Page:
Chemical sunscreens contain ingredients like avobenzone and octisalate that work like a sponge by absorbing the sun’s rays. This type of formula is often considered to be easier to rub into the skin than physical sunscreens. While both types of sunscreens can provide sun protection, certain sunscreen formulas and ingredients may be more beneficial than others.
How To Select Sunscreen
The most effective way to choose a sunscreen with beneficial ingredients, adequate, broad-spectrum protection from both UVA and UVB rays. A dermatologist in Gainesville with our practice can help you select the ideal sunscreen for your skin type. Look for sunscreens that offer these features:
- SPF 35 or higher
- UVA and UVB protection
- Water-resistant and sweat-resistant
- Free from alcohol, fragrances, and preservatives
- The purchase date is prior to the printed expiration date
Patients who commonly experience skin sensitivity or skin allergies, as well as children, should avoid sunscreens with skin-irritating ingredients such as para-aminobenzoic acid (PABA) and benzophenones, which include dioxybenzone, oxybenzone, or sulisobenzone. For more information about sunscreen ingredients, schedule a dermatology appointment today.
How To Apply Sunscreen
No matter how beneficial the formula of a sunscreen, adequate sun protection requires proper sunscreen application and reapplication. Patients should apply sunscreen generously at least 15 minutes prior to sun exposure. The amount of sunscreen required depends based on a number of factors, including the duration of sunlight exposure, the geographic location, and the person’s size. Most adults require about 1 ounce — enough sunscreen to fill a shot glass — for full-body coverage. Shake the bottle vigorously and rub the product into the skin thoroughly — don’t forget to apply sunscreen to the neck, the face, the ears, the feet, and the legs.
For hard-to-reach areas, such as the back, ask for help with application. To protect the scalp, wear a wide-brimmed hat, and to ensure the lips are protected, apply a lip balm with an SPF of at least 35. To remain protected while outdoors, patients must reapply a generous amount of sunscreen every couple of hours, or immediately following swimming or sweating. Those who experience a significant amount of perspiration or contact with water should apply additional layers of sunscreen more frequently, in accordance with their specific skin protection needs.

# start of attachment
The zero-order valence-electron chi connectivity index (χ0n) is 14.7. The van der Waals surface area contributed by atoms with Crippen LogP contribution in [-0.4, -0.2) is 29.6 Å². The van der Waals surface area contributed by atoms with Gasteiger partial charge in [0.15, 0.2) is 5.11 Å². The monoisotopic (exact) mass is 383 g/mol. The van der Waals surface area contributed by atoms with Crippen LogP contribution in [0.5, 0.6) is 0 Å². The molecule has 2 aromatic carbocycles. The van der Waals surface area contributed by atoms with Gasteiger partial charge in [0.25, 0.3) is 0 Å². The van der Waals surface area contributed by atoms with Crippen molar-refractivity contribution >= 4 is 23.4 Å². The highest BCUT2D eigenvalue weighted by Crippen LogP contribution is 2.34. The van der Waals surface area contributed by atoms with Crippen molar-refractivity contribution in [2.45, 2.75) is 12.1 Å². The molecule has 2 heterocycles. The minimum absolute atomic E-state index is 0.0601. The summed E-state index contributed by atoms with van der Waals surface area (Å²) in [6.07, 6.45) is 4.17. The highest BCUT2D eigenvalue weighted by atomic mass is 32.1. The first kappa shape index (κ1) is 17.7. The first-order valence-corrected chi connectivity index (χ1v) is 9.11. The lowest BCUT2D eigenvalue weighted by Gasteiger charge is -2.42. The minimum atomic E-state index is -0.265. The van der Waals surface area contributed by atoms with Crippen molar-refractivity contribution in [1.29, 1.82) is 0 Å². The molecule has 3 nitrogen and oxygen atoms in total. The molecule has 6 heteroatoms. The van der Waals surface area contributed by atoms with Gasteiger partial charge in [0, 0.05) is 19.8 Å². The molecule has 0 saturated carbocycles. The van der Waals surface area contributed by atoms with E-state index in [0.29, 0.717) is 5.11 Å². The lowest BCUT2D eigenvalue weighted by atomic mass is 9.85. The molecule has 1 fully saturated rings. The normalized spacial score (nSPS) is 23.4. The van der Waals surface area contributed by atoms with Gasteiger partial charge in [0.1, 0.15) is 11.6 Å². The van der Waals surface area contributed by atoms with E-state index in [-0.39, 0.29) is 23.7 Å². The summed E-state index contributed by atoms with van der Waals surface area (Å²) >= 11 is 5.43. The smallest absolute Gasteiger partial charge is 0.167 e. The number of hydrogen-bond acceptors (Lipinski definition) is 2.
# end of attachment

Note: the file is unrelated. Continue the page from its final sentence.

How To Treat A Sunburn
Following sun exposure, a sunburn can appear 4–6 hours afterward, with the full burn developing within 24 hours. Mild sunburns typically present with mild-to-moderate redness and some peeling lasting 1–2 days. To treat mild sunburns, we recommend using cold compresses, moisturizers containing natural aloe vera, cool baths, and over-the-counter hydrocortisone treatments. Those with mild-to-severe sunburns should remember to drink plenty of water and maintain hydration to help rehydrate the skin during the healing process. Severe sunburns can present with blisters, peeling, and significant redness. We advise patients with severe sunburns to avoid sun exposure and to avoid rupturing their blisters, as this may cause a skin infection — your dermatologist may prescribe oral steroids or other treatments to help prevent infection and reduce discomfort.
Skin Cancer Self-Examination Tips
The first line of defense against skin cancer starts with patients getting to know their skin. In addition to using daily sun-protection, patients should likewise examine the skin on their face and body on a regular basis for signs of skin cancer and proceed to consult a dermatologist if any skin irregularities are present. The following self-examination steps can result in the early diagnosis of skin cancer.
- Use a mirror to examine both the front and back of the body, including the left and right sides of the body with the arms raised.
- Bend the elbows and carefully inspect skin on the forearms, the upper arms, the underarms, and the palms.
- Inspect the back of the legs and the feet as well as the skin between the toes and the soles of the feet.
- Examine the back of the neck and the scalp with a mirror, parting the hair for a more thorough inspection.
- Check all areas of skin on the back and the buttocks with a hand-mirror.